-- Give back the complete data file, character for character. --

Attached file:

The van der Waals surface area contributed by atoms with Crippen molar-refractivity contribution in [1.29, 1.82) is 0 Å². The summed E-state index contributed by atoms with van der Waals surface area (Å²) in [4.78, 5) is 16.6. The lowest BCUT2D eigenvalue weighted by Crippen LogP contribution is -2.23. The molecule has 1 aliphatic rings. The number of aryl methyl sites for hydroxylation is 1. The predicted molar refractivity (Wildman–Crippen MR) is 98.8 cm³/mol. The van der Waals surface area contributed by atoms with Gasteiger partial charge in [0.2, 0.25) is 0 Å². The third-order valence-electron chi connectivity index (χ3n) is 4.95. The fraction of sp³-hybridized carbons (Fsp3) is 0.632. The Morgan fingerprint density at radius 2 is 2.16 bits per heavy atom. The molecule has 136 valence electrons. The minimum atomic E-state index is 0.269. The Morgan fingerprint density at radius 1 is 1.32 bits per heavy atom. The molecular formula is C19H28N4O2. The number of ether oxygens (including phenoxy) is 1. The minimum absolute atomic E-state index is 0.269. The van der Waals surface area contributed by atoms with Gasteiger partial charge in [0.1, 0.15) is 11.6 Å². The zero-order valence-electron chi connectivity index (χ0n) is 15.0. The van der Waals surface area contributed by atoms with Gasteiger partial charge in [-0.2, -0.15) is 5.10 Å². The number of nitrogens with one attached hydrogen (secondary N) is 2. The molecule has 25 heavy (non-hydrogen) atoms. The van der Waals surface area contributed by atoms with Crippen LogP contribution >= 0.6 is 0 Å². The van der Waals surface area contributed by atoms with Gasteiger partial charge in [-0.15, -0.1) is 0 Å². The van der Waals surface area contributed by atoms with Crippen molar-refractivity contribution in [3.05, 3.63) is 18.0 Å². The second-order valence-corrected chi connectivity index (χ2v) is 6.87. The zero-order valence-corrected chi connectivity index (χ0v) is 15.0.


The van der Waals surface area contributed by atoms with Crippen molar-refractivity contribution in [1.29, 1.82) is 0 Å². The summed E-state index contributed by atoms with van der Waals surface area (Å²) in [4.78, 5) is 16.6. The lowest BCUT2D eigenvalue weighted by Crippen LogP contribution is -2.23. The molecule has 1 aliphatic rings. The number of aryl methyl sites for hydroxylation is 1. The predicted molar refractivity (Wildman–Crippen MR) is 98.8 cm³/mol. The van der Waals surface area contributed by atoms with Gasteiger partial charge in [0.2, 0.25) is 0 Å². The third-order valence-electron chi connectivity index (χ3n) is 4.95. The fraction of sp³-hybridized carbons (Fsp3) is 0.632. The Morgan fingerprint density at radius 2 is 2.16 bits per heavy atom. The molecule has 136 valence electrons. The minimum atomic E-state index is 0.269. The Morgan fingerprint density at radius 1 is 1.32 bits per heavy atom. The molecular formula is C19H28N4O2. The number of ether oxygens (including phenoxy) is 1. The minimum absolute atomic E-state index is 0.269. The van der Waals surface area contributed by atoms with Gasteiger partial charge in [0.1, 0.15) is 11.6 Å². The zero-order valence-electron chi connectivity index (χ0n) is 15.0. The van der Waals surface area contributed by atoms with Gasteiger partial charge in [-0.2, -0.15) is 5.10 Å². The number of nitrogens with one attached hydrogen (secondary N) is 2. The molecule has 25 heavy (non-hydrogen) atoms. The van der Waals surface area contributed by atoms with Crippen LogP contribution >= 0.6 is 0 Å². The van der Waals surface area contributed by atoms with Gasteiger partial charge in [-0.15, -0.1) is 0 Å². The van der Waals surface area contributed by atoms with Crippen molar-refractivity contribution in [3.05, 3.63) is 18.0 Å². The second-order valence-corrected chi connectivity index (χ2v) is 6.87. The zero-order valence-corrected chi connectivity index (χ0v) is 15.0.